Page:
Mathematical models of phenomena in the physical sciences or processes in the engineering and biological sciences invariably take the form of nonlinear dynamical systems and partial differential equations (PDEs). The expertise of the Nonlinear Dynamics and Applied PDEs group lies in attacking these systems with the modern techniques of applied mathematics, such as symmetry and asymptotic methods coupled with numerical explorations and dynamical systems theory.
Occasionally the goal is to understand the creation of patterns from otherwise featureless background states, or the onset of new dynamical behaviour (such as synchrony in populations of coupled oscillators). But the mathematics involved in these problem is often of equal interest, entailing novel twists and turns in the application of mathematical technology, and motivating the development of new techniques or adaptations of existing ones.
The Nonlinear Dynamics & Applied PDEs Group is composed of several core IAM faculty who are actively involved in the IAM activities and supervise IAM students or postdoctoral fellows. We are always interested to hear from potential students or fellows with background in mathematics, physics or engineering. We often supervise undergraduate thesis projects and take on summer research undergraduate students. Candidates interested in research in Nonlinear Dynamics & Applied PDEs in the IAM are encouraged to contact one or more of the core faculty as potential supervisors and let them know of their interests.
|Neil is a Professor in the Department of Mathematics and in Earth and Ocean Sciences. His research interests include geophysical and astrophysical fluid dynamics and complex fluid flow. He has co-organised and directed a variety of programmes in Geophysical Fluid Dynamics, including the summer school at the Woods Hole Oceanographic Institution. Since 2008, Neil has been the Director of the IAM.
|George is a Professor in the Department of Mathematics and was one of the founding members of the IAM. He has worked extensively in the development of analytical techniques to extract exact solutions to nonlinear PDEs and to identify their conservations laws. In particular, he has written a number of influential texts and articles on similarity and symmetry methods, with applications ranging from mathematial physics to solid mechanics.
|Wayne is a Professor in the Department of Mathematics. His work focusses on dynamical systems and their applications, particularly in mathematical biology. Examples of Wayne’s research projects include investigation of pattern formation in growing plant tips, study of periodic travelling waves in oscillatory reaction-difusion models for predator-prey systems, and a dynamic analysis of a differentially heated rotating fluid annulus.
|Anthony is a Professor in the Department of Mathematics and a former Director of the IAM from 1999 to 2000. He started his research career working in a laboratory dedicated to solving problems in the mining industry in South Africa. His research interests include: application of control to molecular systems, analysis of instabilities in elasto-plastic materials, development of specialised numerical algorithms to model large-scale rock fracture processes, numerical and analytic studies of reactive flows in porous media, and more recently, the asymptotic and numerical analysis of hydraulic fracture propagation. Anthony’s work exploits techniques from functional, numerical and asymptotic analysis, as well as dynamical systems theory.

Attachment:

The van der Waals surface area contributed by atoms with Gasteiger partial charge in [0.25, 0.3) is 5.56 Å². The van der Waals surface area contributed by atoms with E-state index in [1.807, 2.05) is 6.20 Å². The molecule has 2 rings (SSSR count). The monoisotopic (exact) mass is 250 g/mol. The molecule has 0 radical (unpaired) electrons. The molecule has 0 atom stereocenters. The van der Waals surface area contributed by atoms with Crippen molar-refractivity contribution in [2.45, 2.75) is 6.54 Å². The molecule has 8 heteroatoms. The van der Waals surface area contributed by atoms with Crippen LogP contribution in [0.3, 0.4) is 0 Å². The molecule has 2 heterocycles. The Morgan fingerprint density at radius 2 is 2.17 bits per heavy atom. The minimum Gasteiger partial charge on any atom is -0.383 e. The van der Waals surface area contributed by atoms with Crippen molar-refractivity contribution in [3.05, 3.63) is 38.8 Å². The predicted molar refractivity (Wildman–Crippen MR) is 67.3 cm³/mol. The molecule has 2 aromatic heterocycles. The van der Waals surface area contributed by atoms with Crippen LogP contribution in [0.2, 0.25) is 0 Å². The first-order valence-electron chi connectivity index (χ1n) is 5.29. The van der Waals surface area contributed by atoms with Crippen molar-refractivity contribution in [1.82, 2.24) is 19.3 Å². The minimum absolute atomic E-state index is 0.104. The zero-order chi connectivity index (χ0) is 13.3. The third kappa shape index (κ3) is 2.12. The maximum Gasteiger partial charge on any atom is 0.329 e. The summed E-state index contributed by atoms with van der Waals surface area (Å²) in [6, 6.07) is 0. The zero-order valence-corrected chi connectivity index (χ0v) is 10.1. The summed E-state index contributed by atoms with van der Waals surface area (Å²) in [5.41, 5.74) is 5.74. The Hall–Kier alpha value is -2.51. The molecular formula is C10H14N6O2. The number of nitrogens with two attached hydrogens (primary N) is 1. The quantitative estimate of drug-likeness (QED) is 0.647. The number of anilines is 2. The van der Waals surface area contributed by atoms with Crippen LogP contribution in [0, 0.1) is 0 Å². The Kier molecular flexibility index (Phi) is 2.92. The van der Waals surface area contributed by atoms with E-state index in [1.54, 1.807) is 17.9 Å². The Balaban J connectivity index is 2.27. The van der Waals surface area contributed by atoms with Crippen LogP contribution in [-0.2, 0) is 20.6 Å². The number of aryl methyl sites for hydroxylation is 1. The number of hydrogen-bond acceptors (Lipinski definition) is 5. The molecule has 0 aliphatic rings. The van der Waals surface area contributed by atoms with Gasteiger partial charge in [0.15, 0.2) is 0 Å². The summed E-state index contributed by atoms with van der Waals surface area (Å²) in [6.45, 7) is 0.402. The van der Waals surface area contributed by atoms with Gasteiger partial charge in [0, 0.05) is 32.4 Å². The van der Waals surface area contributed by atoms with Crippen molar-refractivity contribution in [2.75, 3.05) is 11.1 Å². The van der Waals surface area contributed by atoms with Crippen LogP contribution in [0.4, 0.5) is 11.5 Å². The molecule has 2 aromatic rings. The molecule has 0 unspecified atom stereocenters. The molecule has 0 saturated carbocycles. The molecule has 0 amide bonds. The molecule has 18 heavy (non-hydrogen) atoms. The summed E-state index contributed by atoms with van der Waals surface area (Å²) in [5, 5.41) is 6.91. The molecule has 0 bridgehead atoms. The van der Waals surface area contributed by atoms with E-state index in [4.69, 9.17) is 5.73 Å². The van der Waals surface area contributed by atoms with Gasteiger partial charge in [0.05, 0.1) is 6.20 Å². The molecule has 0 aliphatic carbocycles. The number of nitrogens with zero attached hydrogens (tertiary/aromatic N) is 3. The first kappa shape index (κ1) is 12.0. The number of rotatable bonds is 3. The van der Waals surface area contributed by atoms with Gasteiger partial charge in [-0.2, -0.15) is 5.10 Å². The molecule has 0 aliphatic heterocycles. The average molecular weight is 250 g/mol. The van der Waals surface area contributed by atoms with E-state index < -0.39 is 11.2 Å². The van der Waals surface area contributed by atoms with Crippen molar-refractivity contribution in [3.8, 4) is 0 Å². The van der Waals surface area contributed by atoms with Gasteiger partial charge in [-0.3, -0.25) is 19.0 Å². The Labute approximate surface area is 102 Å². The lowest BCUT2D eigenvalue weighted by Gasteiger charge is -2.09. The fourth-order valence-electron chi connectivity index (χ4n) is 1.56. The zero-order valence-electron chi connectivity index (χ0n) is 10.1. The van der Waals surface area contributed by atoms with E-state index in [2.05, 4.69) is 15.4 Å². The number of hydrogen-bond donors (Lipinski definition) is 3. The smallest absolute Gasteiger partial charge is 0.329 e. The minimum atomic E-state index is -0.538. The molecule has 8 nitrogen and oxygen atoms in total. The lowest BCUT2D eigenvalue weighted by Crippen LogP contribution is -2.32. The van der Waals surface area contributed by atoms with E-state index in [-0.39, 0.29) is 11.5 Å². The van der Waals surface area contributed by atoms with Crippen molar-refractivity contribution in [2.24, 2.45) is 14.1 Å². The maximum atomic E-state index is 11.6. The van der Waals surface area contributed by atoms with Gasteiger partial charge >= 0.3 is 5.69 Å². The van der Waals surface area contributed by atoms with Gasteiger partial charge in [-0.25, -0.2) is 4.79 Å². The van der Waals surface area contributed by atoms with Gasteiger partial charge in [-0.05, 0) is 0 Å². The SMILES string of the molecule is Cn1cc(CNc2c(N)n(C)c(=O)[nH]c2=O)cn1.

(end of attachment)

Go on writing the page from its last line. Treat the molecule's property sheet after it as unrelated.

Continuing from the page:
|Srikantha is an Associate Professor in Mechanical Engineering, a Canada Research Chair in Dynamics of Lattice Materials and Devices. He heads the Dynamics and Applied Mechanics Lab at UBC, whaich has a mandate to establish an internationally competitive research group in applied mechanics and dynamics research in the context of novel materials, structures and devices, with applications in Aerospace, MEMS and Nano systems, and Biomedical industries.
|Michael is a Professor in the Department of Mathematics, and was the Director of the IAM from 2003 to 2008. Michael’s research focusses on analysing various nonlinear PDE models of physical applied mathematics using asymptotic, singular-perturbation, dynamical-system, and numerical methods. The areas of application include the study of localised structures in biological and chemical pattern formation, PDE models of microelectrical-mechanical systems, spatial aspects of biological cell signalling, pattern formation in ecology, and coarsening in models of slow phase separation.
|Jun-Cheng is a Professor in Mathematics, holding a Canada Research Chair in Nonlinear Partial Differential Equations. His research interests include the analysis of Nonlinear Partial Differential Equations including Semilinear Elliptic Equations and Singular Perturbation Problems. His work has applications to Mathematical Biology and the study of Phase Transitions.
Courses given by IAM faculty provide the foundation for research in Nonlinear Dynamics & Applied PDEs, as well as outlining the essential tools which comprise the classical and modern techniques of Applied Mathematics.
Preliminary and Foundational Courses
MATH 400: Partial Differential Equations
MATH 401: Green Functions and Variational Methods
MATH 450/550: Perturbation Methods
MATH 521: Numerical Analysis of PDEs
MATH 552: Dynamical Systems Theory
MATH 607E: Numerical Methods for Differential Equations
Nonlinear Dynamics & Applied PDEs Courses
MATH 551: Asymptotic Analysis for PDEs
MATH 553: Advanced Dynamical Systems
MATH 554: Symmetries and Differential Equations
MATH 556: Industrial Mathematical Modelling
MATH 522: Numerical Analysis
MATH 557: Linear and Nonlinear Waves